“Reference data type parameters, such as objects, are also passed into methods by value. This means that when the method returns, the passed-in reference still references the same object as before. However, the values of the object’s fields can be changed in the method, if they have the proper access level.”

Here’s the tricky part. When object reference is passed-in, it’s not getting copied to its own place on the stack memory like the primitive types. Instead it’s getting directly used, so any change made to it will change the object at the other end of that reference. That’s the main difference between passing primitives and references and that is also the main source of confusion and here is why:
When passing-in a reference and changing properties of the object that is on the other end of the reference – changes will remain even after the called method terminates.

private static void changeCircleColorToBlack( Circle whiteCircle ) {
	whiteCircle.setColor( "Black" );
}

public static void main( String[] args ) {
	Circle whiteCircle = new Circle( "White" );

	System.out.println( whiteCircle.getColor() );

	changeCircleColorToBlack( whiteCircle );

	System.out.println( whiteCircle.getColor() );
}

Result of running that code:

White
Black

However, if you assign the passed-in reference to new object the reference will no longer point to the originally passed-in object. The new object will have it’s own memory address in the Heap, different than the passed-in object’s memory address. Ultimately any changes made after the new keyword will be discarded, because this time there is a different object at the end of the reference.Once the method terminates, the passed-in reference will return to point to the original object and since there is no reference to the newly created object it will simply be garbage collected.

private static void changeCircleColorToBlack( Circle whiteCircle ) {
	whiteCircle.setColor( "Black" );
}

private static void createNewCircle( Circle whiteCircle ) {
	whiteCircle.setColor( "Black" );

	whiteCircle = new Circle( "White" );
}

public static void main( String[] args ) {
	Circle whiteCircle = new Circle( "White" );

	System.out.println( whiteCircle.getColor() );

	changeCircleColorToBlack( whiteCircle );

	System.out.println( whiteCircle.getColor() );

	createNewCircle( whiteCircle );

	System.out.println( whiteCircle.getColor() );
}

Result of running that code:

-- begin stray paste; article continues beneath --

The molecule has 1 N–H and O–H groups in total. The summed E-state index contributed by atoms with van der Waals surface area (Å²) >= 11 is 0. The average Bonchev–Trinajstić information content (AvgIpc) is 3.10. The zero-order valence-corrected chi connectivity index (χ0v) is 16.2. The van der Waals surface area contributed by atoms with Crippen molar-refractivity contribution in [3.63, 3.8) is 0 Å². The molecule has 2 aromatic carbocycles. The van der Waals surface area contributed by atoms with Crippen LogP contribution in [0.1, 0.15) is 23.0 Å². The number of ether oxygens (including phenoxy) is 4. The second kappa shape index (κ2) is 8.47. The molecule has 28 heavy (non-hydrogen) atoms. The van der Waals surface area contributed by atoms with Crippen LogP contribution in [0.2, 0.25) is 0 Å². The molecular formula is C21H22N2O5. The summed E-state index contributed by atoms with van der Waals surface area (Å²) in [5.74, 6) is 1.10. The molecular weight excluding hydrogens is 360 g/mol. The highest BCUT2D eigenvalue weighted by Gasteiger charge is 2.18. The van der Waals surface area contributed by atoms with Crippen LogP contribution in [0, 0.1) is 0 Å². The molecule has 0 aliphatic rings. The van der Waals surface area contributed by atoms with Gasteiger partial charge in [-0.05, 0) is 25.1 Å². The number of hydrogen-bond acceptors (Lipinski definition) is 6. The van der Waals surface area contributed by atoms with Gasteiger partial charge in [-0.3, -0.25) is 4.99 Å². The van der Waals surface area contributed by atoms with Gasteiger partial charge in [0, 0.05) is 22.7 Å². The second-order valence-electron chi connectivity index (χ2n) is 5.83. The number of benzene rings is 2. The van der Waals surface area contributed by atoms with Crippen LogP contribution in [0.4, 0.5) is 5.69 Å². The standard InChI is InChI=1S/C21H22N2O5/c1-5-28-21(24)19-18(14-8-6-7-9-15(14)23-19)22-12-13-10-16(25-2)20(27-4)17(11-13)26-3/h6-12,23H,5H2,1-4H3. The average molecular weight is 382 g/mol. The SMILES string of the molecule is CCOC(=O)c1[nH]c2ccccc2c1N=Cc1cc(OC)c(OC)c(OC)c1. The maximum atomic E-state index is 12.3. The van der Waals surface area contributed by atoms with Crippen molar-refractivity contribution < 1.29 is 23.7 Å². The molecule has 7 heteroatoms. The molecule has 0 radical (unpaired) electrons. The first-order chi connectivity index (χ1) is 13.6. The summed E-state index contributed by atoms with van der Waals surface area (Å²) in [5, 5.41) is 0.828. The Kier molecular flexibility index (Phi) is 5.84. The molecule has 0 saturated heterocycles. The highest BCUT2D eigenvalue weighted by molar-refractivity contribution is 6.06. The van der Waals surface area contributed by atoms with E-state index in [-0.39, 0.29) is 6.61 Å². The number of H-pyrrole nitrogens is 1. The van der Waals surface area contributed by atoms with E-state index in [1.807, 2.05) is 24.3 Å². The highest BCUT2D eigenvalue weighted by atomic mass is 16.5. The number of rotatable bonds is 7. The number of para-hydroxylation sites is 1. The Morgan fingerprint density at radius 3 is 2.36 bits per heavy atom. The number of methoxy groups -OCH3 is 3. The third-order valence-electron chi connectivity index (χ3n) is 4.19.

White
Black
Black

In this example, new Circle is being assigned to the whiteCircle reference inside createNewCircle method with line “Circle whiteCircle = new Circle( “White” );” So from this point on, any change will be applied to the new object which will get garbage collected after createNewCircle terminates, leaving the original whiteCircle intact.

The curious case of java.lang.String

String is a object class and not a primitive type. So when passed-in it should behave like the whiteCircle object. Actually, no. String may be a object class but it’s also immutable, which means that no further mutations/changes are allowed. So when you change a String the JVM actually create a new one behind the scenes and assign it to the same reference.
It’s now easy to see that any change made on a passed-in String object reference will be garbage collected once the method terminates, not only because of the way Java handles passed-in references, but also because of String’s immutable nature.

public static void main( String[] args ) {
	String text = "The object that I point to cannot be edited";

	System.out.println( text );

	changeMyString( text );

	System.out.println( text );
}

private static void changeMyString( String text ) {
	text = "Attempt to change an immutable object";
}

Result of running that code:

The object that I point to cannot be edited
The object that I point to cannot be edited

Links

Guru99’s Youtube channel has a great video on Heap and Stack memory allocation when calling nested functions.

If you need more info and analysis on the difference between Pass-by-value and Pass-by-reference check out JavaDude’s blog post.

Oracle’s documentation on Heap and Stack memory.

Java documentation on passing parameters into methods.